'Eragon' a pale imitation of 'Rings'
A sword-and-sorcery saga that desperately wants to be another "Lord of the Rings," "Eragon" succeeds in being only the palest of imitations. It lacks scope, grandeur, humanity and style. What it does have is a teen-heartthrob hero who somehow manages to keep his hair ever-so-properly tousled, regardless of who he is fighting, some passable special effects and a handful of big-name stars on hand to collect a paycheck, and little else.
Oh yes, and that adorable baby dragon. "Eragon" is the story of a boy and his dragon, and of the war for freedom they help lead. When that flying beast first climbs her way out of its egg, it's as cute as can be. But if that's the most resonant image to come out of a sword-and-sorcery saga, somebody's not doing something right.
The blame, one suspects, can easily be spread about. First-time director Stefen Fangmeier, a respected special-effects wizard, has no idea how to handle flesh-and-blood characters. As a teenager, author Christopher Paolini started his Inheritance trilogy with this story; he is clearly a big fan of "Rings" and "Star Wars" but apparently lacked the experience necessary to synthesize the two storylines into something new. And the budget apparently was too small to provide the teeming extras a film like this needs for its battle scenes. In fact, outside the dragon itself (which, as an adult, is voiced by Rachel Weisz), little about this film seems fully realized, in terms of story or budget.
Brit actor Edward Speleers, who reportedly was playing Hamlet on stage when he was picked for this film, plays the title character (and is it simply chance that his name is so similar to the name of the king, Aragorn, from "Lord of the Rings"?). Beginning the film as a poor farm boy with admirable survival skills, Eragon soon finds himself in possession of a large blue cylinder that sure stands out in these otherwise drab surroundings. Unbeknownst to him, it's a dragon egg -- apparently the last dragon egg -- and it has come to him by what seems chance.
Ah, but nothing happens by chance in these films, right? Fate or magic or birthright or clunky screenwriting always comes into play. Hard to determine which is responsible here; suffice it to say that young Eragon seems destined to become a dragon rider and play a key role in ridding his home -- apparently not Earth, but we're never told for sure -- of the evil despot ruling it.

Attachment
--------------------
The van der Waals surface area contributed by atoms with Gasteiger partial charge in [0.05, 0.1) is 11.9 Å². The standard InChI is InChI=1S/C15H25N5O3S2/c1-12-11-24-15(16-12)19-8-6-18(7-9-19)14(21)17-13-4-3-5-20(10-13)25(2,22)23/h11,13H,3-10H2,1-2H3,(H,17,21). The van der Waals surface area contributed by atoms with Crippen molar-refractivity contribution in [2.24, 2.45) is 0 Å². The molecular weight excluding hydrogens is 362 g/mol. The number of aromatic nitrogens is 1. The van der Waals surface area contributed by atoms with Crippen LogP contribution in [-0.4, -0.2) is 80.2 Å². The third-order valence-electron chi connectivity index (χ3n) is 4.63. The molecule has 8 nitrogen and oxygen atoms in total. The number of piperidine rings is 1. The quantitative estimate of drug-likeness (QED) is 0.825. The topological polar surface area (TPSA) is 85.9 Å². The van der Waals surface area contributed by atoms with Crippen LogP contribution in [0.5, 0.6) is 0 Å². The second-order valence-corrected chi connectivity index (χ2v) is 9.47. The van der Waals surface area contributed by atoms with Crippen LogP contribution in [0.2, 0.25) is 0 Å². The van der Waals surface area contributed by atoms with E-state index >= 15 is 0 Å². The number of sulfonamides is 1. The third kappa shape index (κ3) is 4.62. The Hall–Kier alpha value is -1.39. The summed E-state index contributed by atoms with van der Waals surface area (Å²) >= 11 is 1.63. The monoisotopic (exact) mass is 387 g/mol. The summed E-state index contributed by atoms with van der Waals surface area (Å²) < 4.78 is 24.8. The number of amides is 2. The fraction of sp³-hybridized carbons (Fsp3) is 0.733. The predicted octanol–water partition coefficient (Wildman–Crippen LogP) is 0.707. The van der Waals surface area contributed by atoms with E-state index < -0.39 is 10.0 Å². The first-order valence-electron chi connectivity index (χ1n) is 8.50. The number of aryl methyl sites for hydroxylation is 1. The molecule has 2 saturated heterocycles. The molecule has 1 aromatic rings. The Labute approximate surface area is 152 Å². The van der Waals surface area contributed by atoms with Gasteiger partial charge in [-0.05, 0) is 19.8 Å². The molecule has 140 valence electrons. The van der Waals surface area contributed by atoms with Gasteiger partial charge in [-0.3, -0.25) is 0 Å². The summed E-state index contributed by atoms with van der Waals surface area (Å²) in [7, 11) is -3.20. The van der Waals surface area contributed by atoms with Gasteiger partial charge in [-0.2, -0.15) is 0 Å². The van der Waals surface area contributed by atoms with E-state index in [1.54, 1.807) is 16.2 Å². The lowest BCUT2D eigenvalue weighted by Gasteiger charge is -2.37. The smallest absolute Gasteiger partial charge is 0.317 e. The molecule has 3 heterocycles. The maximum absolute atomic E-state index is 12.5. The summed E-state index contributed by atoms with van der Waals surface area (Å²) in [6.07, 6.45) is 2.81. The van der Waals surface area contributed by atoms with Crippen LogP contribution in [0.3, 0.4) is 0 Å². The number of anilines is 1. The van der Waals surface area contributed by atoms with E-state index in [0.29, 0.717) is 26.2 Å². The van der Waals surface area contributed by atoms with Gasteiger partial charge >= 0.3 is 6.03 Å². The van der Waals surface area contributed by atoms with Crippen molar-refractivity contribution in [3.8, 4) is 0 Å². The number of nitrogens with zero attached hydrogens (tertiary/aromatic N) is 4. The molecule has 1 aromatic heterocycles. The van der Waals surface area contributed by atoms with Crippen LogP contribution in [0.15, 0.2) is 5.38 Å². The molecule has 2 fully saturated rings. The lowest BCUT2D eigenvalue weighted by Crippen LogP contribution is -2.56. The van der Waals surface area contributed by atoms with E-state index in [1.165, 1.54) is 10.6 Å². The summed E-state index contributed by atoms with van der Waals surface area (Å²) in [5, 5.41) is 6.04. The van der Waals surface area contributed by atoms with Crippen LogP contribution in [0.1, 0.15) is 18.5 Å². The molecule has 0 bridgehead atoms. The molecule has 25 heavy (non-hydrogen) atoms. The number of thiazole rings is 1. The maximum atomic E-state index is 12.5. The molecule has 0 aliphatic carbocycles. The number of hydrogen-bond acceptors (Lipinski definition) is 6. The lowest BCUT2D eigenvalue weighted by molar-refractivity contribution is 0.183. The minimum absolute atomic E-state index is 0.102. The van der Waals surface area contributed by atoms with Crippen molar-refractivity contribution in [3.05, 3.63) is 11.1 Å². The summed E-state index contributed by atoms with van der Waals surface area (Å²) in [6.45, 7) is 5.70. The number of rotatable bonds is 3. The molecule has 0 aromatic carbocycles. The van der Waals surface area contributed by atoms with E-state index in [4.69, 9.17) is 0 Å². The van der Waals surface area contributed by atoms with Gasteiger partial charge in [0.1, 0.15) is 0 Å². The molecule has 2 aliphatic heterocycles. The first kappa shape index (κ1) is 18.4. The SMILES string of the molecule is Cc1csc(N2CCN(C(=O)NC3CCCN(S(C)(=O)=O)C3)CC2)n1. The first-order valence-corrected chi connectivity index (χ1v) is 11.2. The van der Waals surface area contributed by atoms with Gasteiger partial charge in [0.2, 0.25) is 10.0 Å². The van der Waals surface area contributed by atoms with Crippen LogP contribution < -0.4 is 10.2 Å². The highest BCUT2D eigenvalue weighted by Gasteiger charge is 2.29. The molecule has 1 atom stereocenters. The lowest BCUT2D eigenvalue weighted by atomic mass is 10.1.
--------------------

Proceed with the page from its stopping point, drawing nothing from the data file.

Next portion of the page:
That would be King Galbatorix, played in full sneer by John Malkovich, who otherwise is strictly window dressing. The real bad guy is the wizard Durza (Robert Carlyle), who does two things as the film progresses: become clumsier and clumsier in wielding his magic (if this guy could only aim better, the movie would last about 30 minutes) and grow uglier and uglier, thanks to a complexion problem that, I guess, somehow symbolizes the corrupting power of evil.
Adding to the mix here is Arya (Sienna Guillory), a stout-hearted redhead who had possessed the dragon egg and, when threatened by Durza and his increasingly bad complexion, tossed it via magic into some sort of vortex. It, of course, pops up in a crummy village, where Eragon finds it. Fortunately, Eragon also finds Brom (Jeremy Irons), a former dragon rider himself who becomes the boy's mentor. (In "Star Wars" terms, for those who haven't yet caught on, Eragon [equals] Luke Skywalker, Brom [equals] Obi-Wan Kenobi and Arya [equals] Princess Leia. If King Galbatorix turns out to be Eragon's father, George Lucas should sue.)
The filmmakers try hard to give "Eragon" heft but rarely succeed. Stuck with a limited cast, director Fangmeier is unable to stage the epic contests such a story requires; his battle scenes look like the same bunch of people, shot over and over again in different positions. Cinematographer Hugh Johnson tries to give the film a visual sweep reminiscent of Rings but simply can't re-create the sense of majesty.
As for the actors, Carlyle's Durza seems more a curiosity than a menace, while Irons' Brom proves little help, other than to spout bits of dime-store philosophy that don't do anyone any good.
And as impressive as Saphira the dragon is -- the film's best moments come when she and her rider are airborne -- having she and Eragon communicate telepathically is a major miscalculation. It leaves dragon and rider just staring soulfully at each other for long periods, as their thoughts play on the soundtrack. Which, come to think of it, replicates the experience of watching this film: One stares at it blankly, while visions of other, better movies play out in memory.